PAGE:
This last week was quite an eventful one. In five days, I drove 2400 miles, flew about 2500 miles, climbed sand dunes in 113-degree heat, saw a sister-in-law perform in the Broadway musical Wicked, and got to know two of my cousins.
While traveling the final 150 miles of the trip, from Omaha to Fort Dodge, at about 1am Sunday morning, I had an opportunity to reflect upon the previous week. It was definitely and unforgettable week. In fact, I plan to write this upcoming podcast about my experiences this last week. Here’s a snapshot of what I’ve been mulling over recently.
Relationships are developed through our presence.
In the midst of all the great things I experienced this past week, by far, the memory I will cherish more than others will be the time I spent with my two cousins. Amy and Allison are 16 and 12.
In 1998, my family moved about 500 miles away from most of my relatives. Throughout the years, I haven’t had very many opportunities to get to know my cousins too well because I’ve lived all over the place. This trip provided more time together than we had probably spent in our entire lives.
During the hours we spent together on the road, here’s some of what we talked about:
- Youth group experiences
- High school dance failures
- Instagram and how it’s the new cool social media program
- The challenges of living out our Christian faith in a public setting
- What excites us
- Our favorite junk foods and their merits
- Why Texas is overrated
- How we can deal with death and other difficult circumstances in life
- What we would have done if we were in a gunfight at the OK Corral
Here’s the best part: None of this was planned out.
It’s not as if we had a list of important topics that we wished to discuss. These conversations happen organically. Sometimes we were silent in the car, doing our own thing. Other times, we were asleep. While during other times, we didn’t want to stop driving because we had so much to say.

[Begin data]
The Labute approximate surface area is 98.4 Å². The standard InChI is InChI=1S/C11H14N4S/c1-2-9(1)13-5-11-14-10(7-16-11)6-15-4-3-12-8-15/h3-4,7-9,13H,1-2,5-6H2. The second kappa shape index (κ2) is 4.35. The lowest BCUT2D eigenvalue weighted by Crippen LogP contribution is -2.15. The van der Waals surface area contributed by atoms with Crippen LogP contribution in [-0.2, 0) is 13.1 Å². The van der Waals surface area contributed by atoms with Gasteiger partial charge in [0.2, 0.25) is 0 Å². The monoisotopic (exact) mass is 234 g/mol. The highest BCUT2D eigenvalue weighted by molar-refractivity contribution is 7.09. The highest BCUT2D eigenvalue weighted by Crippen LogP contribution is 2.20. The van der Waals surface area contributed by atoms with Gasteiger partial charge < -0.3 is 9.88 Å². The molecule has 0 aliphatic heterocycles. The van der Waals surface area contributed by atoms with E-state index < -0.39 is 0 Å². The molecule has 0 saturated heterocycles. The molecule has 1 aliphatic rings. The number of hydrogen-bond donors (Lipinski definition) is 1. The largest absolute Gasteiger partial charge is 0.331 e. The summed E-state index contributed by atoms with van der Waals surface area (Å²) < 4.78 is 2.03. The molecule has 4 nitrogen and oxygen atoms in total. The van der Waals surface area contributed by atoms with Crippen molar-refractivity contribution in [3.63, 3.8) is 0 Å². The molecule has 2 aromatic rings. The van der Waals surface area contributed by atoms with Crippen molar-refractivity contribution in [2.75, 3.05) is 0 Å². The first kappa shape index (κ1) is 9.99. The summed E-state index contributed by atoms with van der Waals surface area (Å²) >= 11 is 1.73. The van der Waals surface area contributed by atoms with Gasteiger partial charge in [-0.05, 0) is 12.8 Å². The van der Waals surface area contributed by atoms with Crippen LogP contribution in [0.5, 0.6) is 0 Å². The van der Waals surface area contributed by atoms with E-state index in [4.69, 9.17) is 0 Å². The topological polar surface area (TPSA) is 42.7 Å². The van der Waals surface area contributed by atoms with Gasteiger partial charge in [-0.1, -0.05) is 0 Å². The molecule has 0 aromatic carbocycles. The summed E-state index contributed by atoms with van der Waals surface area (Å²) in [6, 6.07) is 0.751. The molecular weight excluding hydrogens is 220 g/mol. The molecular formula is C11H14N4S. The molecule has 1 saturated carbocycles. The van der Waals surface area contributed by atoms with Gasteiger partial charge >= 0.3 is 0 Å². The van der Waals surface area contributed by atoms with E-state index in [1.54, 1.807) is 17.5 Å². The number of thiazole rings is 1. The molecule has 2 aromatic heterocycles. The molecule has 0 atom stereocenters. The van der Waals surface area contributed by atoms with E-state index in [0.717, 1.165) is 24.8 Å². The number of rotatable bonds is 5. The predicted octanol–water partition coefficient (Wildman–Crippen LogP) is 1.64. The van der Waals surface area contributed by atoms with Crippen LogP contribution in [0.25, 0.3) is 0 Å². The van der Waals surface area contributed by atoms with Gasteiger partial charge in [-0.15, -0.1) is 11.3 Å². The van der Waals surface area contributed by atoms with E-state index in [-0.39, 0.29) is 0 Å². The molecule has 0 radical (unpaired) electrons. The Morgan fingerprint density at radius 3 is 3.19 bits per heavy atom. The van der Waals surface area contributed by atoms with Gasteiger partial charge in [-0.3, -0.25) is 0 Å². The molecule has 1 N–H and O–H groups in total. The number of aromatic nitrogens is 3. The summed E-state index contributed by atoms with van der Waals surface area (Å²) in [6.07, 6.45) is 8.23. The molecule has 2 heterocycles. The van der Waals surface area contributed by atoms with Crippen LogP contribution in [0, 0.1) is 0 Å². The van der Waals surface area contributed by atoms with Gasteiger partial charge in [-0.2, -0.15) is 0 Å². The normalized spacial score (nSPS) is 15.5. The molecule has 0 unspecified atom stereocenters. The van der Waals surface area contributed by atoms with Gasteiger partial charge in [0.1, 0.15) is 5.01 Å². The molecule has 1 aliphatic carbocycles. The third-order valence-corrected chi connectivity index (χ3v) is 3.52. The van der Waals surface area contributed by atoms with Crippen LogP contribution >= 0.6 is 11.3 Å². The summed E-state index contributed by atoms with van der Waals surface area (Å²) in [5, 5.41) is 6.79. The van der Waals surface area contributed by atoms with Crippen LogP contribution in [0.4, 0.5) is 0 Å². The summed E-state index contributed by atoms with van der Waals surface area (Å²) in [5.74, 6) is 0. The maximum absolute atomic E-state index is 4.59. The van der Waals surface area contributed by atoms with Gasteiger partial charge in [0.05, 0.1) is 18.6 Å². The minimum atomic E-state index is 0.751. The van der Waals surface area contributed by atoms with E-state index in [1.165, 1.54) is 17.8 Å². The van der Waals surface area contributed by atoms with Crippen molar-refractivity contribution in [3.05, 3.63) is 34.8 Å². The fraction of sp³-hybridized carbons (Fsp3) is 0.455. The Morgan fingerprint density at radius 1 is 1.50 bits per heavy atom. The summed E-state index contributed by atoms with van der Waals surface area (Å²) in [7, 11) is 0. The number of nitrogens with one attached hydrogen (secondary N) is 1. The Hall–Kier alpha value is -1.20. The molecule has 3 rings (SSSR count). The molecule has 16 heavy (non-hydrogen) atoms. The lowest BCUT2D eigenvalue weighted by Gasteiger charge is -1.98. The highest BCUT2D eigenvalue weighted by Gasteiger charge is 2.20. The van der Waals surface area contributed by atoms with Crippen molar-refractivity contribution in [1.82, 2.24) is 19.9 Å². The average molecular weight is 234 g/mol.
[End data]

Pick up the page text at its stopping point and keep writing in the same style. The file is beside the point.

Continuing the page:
In the past few months I’ve been learning more and more the importance of relationship. Relationships are the primary vehicle God uses to influence us and help us grow. Jesus did this with his disciples, successful ministries understand this in the way they raise up new Christ followers, and loved ones grow closer together through cultivating their relationships.
This is so hard for me, though! I love seeing quantifiable results, and relationships are messy. They never look exactly like you envision them. They force you to be authentic.
When I look at a breakdown of how I spend my time at work and at home, I don’t spend as much of it on relationships as I should. This road trip demonstrated that to me. I’m missing out on so much when I don’t put relationships first. At the end of the day, nobody will care about how many blog posts I wrote, how many novels I read, or how many video games I beat. Yet, those are the things that I devote a significant amount of my free time to. Or in ministry I make sure to get reports in on time, and work through all of my to-do lists while neglecting to spend time with students and others.
This isn’t a post about “3 easy tips to cultivate meaningful relationships.” More than anything, it’s a reminder that relationships should be our top priority.
Reports, blog posts, books, and even video games all have their place in life. But to what end? If they don’t help us build relationships, then something isn’t right.
Anybody in the business of changing livings needs to recognize this. Lives don’t change in a meaningful way without relationship.
What makes it difficult for you to cultivate relationships in your work and free time? How have relationships enriched your life?